ISIS Propaganda Centers Mapped, But US Won't Launch Airstrikes

Image: ISIS Propaganda Centers Mapped, But US Won't Launch Airstrikes An airstrike by a U.S.-led coalition warplane explodes on an ISIL position on November 10, 2015 near the town of Hole, Rojava, Syria. (Photo by John Moore/Getty Images)

By Cathy Burke   |   Tuesday, 15 Dec 2015

Intelligence officials are secretly mapping Islamic State media centers where the jihadists' toxic propaganda is churned out but with most operating in civilian neighborhoods, they're off-limits to U.S.-led airstrikes, the Washington Times reports.

Efforts to track the locations of Islamic State media outfits are a "major intelligence priority," and officials "have it mapped but can't talk about it," one unnamed source tells the Times.

But one analyst was aghast that any hot spots, if known, are not being destroyed.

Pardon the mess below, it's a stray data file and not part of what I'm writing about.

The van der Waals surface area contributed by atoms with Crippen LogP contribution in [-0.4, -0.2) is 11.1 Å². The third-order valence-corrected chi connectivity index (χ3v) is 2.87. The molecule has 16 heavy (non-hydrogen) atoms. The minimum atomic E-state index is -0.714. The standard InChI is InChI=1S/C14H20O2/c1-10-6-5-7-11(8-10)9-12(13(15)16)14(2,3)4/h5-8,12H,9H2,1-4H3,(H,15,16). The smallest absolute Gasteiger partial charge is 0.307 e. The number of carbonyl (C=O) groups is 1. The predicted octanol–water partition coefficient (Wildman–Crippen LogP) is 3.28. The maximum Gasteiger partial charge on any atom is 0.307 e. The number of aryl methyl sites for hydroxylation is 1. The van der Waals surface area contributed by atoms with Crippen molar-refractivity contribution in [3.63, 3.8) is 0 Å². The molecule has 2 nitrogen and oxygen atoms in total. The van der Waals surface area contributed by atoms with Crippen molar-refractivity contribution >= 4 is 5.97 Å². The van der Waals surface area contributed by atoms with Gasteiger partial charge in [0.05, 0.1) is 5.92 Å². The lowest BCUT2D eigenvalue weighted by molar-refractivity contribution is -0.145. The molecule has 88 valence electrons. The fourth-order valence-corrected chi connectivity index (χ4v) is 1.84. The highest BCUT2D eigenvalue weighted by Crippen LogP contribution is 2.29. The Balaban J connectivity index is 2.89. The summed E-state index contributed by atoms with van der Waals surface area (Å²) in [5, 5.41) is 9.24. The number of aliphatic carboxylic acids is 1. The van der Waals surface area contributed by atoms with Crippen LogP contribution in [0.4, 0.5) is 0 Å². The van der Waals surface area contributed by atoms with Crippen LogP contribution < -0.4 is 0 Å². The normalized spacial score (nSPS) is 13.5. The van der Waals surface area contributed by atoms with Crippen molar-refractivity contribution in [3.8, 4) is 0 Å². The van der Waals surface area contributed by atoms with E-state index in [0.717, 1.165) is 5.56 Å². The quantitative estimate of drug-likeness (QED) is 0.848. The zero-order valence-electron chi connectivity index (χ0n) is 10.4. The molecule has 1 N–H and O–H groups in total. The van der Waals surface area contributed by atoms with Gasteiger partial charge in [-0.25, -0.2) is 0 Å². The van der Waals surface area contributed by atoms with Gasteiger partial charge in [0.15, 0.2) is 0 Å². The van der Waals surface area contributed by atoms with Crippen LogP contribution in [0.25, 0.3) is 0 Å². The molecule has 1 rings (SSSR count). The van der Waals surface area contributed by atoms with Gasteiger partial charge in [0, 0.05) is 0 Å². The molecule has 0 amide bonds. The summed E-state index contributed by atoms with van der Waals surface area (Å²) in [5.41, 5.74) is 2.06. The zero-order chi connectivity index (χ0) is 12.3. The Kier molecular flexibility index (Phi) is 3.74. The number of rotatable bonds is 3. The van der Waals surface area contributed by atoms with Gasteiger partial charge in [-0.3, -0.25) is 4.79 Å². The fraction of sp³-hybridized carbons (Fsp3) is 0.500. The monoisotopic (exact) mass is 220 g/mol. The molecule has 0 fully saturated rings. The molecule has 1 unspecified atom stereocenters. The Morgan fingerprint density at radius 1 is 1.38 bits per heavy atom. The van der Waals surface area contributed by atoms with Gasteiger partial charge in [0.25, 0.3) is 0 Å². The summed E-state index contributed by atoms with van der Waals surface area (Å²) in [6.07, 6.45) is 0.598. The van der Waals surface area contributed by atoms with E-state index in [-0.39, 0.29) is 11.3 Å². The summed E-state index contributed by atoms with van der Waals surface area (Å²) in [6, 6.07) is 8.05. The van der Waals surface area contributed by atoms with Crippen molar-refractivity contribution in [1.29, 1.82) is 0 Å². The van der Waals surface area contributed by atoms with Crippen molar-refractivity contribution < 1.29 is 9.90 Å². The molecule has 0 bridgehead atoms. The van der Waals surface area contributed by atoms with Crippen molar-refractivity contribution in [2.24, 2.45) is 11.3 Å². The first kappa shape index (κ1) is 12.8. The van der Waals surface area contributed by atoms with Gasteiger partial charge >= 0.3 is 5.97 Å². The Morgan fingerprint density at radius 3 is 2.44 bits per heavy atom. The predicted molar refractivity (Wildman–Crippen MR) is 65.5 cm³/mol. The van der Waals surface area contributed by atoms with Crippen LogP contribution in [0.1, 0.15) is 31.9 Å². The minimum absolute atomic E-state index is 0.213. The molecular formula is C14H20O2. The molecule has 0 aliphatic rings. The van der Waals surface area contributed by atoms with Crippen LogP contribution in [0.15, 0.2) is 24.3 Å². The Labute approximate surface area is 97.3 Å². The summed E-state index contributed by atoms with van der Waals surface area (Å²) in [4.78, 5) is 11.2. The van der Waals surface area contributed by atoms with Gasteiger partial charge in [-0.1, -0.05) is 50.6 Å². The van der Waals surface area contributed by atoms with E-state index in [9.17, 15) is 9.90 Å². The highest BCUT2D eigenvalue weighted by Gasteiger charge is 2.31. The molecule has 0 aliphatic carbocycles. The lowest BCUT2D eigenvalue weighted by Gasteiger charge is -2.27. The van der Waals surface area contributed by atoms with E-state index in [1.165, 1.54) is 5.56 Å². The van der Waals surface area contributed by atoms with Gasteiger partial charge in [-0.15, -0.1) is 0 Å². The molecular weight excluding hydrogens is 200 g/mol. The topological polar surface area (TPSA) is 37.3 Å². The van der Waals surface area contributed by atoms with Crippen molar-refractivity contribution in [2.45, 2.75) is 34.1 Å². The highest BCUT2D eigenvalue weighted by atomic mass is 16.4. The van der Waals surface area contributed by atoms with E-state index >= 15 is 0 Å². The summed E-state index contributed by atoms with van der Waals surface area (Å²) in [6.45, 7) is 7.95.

"Obviously, if we know where they're producing the propaganda, we should be doing everything we can to destroy their facilities," William McCants, a Brookings Institution scholar and former State Department senior adviser for countering violent extremism, tells the Times.

Adding, however, he "would anticipate that the network ISIS media production operations is pretty well distributed physically."
One unnamed source tells the Times the debate over whether or not to authorize U.S. military strikes against the media centers is heated within the Obama administration because leaving them online allows officials to continue studying them.

"There's always this balance between needing to take action and needing to study how they operate," this sources tells the Times, insisting that "bombing is absolutely not the only way to take a communications product offline."

The fact, however, that many ISIS media centers are smack in the middle of civilian neighborhoods is a big problem for the administration, the Times reports, noting the administration has taken particular pride that U.S.-led airstrikes have been the most precise campaign in history in terms of minimizing civilian casualties.